People who die waiting for a state-issued voter ID are recorded as a "customer-initiated cancellation" by the state Department of Motor Vehicles, a DMV official testified Thursday.
On the fourth day of a trial challenging a series of voting changes implemented in Wisconsin since 2011, U.S. District Judge James Peterson heard testimony from a University of Wisconsin-Madison professor and Sun Prairie's city clerk. But lawyers focused on Susan Schilz, a supervisor in the DMV's compliance, audit and fraud unit, who was questioned for several hours.
Schilz's unit oversees the ID petition process, or IDPP — the system qualified voters use to obtain a free ID from the state.
The lawsuit, filed about a year ago, argues the IDPP is ineffective and is failing minority groups in particular.
Attorneys challenging the laws say the measures were passed with the intention of disproportionately burdening non-white voters, young voters and poor voters.
Lawyers for the state have noted the increased turnout in elections that have occurred since the state's voter ID law was passed in 2011 and emphasized that the DMV provides free IDs to those who need them.
Lawyer Josh Kaul called the IDPP "almost cartoonishly unconstitutional" on Monday, noting that the majority of IDPP applications that have been denied have been for non-white applicants.
But Assistant Attorney General Clay Kawski said those denials pale in comparison to the number of free IDs that have been issued.
According to the state, 420,000 free state ID cards have been issued since July 2011, 127,000 of which were new IDs, while 1,389 IDPP petitions were filed.
But 70 percent of the would-be voters who have gone through the IDPP process are non-white, Kaul said. And of 61 denials issued, he said, 81 percent of those who were denied were non-white.
Asked about some of those statistics on Thursday, Schilz stressed that neither she nor her employees take note of the race or photos included in the applications they review.
"We’re investigators, and we try to get to yes, whether it’s issuing a voter ID or solving a fraud case," Schilz said. "That’s how we’re wired."
Starting in February 2016, the number of denials issued by Schilz's unit hit a sharp uptick.
That's because, Schilz said, she learned there were a large number of applications in "suspended" status for more than 180 days — the longest they are supposed to be considered suspended. After 180 days, cases are to be forwarded to supervisors to either be revisited or denied.
Two black women whose applications sat in "suspended" status for 180 days, both born in Jim Crow-era Mississippi and both longtime Milwaukee residents, died before resolution was reached.
An investigator recommended they be listed as "denials" with no letters sent, but DMV administrator Kristina Boardman directed they be listed as "customer-initiated cancellations," Schilz testified.
Last week, Gov. Scott Walker approved an emergency rule that would allow people who have a hard time getting a photo ID to vote with a receipt from the DMV. The rule took effect May 13.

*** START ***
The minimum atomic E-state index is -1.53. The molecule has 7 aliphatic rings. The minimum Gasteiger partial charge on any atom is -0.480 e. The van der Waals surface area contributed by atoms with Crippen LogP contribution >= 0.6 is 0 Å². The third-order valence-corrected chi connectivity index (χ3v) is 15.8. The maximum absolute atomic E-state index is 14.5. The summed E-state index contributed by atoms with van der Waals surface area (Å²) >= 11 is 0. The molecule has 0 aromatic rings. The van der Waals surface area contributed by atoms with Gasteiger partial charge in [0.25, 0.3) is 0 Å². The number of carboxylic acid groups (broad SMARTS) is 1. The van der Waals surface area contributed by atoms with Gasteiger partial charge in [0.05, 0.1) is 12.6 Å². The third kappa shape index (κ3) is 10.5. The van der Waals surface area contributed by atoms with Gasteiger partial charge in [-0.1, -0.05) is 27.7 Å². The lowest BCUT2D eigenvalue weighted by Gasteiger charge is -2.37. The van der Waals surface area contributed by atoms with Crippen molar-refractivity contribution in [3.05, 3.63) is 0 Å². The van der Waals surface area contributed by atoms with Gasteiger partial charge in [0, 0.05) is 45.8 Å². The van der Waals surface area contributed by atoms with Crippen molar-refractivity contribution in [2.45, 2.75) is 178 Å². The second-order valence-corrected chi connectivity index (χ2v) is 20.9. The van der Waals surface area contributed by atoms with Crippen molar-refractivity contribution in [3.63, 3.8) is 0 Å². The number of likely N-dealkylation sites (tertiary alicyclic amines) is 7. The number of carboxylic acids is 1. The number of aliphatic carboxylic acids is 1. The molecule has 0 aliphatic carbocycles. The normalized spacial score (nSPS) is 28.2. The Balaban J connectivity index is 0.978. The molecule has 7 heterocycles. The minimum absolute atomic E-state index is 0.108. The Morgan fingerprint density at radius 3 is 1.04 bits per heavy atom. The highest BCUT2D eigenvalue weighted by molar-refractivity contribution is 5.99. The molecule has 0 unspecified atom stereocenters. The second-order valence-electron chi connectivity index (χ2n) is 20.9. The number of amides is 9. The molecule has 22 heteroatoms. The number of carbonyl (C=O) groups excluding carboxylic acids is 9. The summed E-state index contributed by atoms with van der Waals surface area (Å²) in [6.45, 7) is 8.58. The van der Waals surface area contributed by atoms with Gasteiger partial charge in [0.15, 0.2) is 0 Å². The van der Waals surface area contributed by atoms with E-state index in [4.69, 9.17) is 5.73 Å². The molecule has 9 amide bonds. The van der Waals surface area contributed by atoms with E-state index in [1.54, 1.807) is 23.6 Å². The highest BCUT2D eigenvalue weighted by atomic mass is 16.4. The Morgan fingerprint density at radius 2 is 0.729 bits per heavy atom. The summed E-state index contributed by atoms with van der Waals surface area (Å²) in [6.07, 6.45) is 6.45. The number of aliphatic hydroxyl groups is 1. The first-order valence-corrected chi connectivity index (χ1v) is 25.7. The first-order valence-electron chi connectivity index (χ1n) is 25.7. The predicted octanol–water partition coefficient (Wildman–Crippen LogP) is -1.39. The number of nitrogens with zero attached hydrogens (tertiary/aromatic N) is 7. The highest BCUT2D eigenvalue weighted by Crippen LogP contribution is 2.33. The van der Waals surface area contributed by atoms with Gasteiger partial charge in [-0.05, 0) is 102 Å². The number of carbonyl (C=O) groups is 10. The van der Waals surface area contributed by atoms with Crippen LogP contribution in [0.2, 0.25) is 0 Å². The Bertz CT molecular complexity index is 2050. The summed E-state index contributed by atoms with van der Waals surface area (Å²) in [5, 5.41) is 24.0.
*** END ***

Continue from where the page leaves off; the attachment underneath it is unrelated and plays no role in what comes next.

Under the emergency rule, the DMV will issue receipts to would-be voters who are in the process of obtaining a photo ID but aren't able to provide the necessary documents in time for an election. Voters will be able to cast ballots with those temporary receipts.
The receipts are valid for 60 days and can be renewed.
The DMV sent 146 of those receipts on May 13, the day the rule was implemented, Schilz said.
She said her department "knew ahead of time" it was "something the governor's office was discussing."
"We worked collaboratively to make it easier to vote in Wisconsin," said Walker spokesman Tom Evenson in an email when asked about the impetus for the rule and where the process began.
Some would-be voters' circumstances are more challenging than others, Schilz said. Conflicting birthdates on legal documents can be difficult to reconcile. And people born in some states, like South Carolina and Mississippi, can face hurdles obtaining records like birth certificates, she said.
"That’s the saddest part of this whole process," Schilz said when asked about an applicant who can't reconcile his birthdate. "Because there is a percentage of people who, they’ve went this far in their life and they’ve never been able to prove their identity. I don’t know what the answer is to that."
Also on Thursday, a group of 34 Republican lawmakers asked the Legislature's budget committee to consider funding an educational campaign for the state's voter ID requirement.
Chris Borgerding, a spokesman for Joint Finance Committee co-chair Rep. John Nygren, R-Marinette, said the committee currently has no plans for a meeting but could look for a date in the future.
The lawsuit challenges not only the voter ID provision, but several other changes to voting practices including restrictions on early voting and the elimination of straight-ticket voting.
Plaintiffs include One Wisconsin Institute, Citizen Action of Wisconsin Education Fund and six individuals. Arguments are expected to last nine days.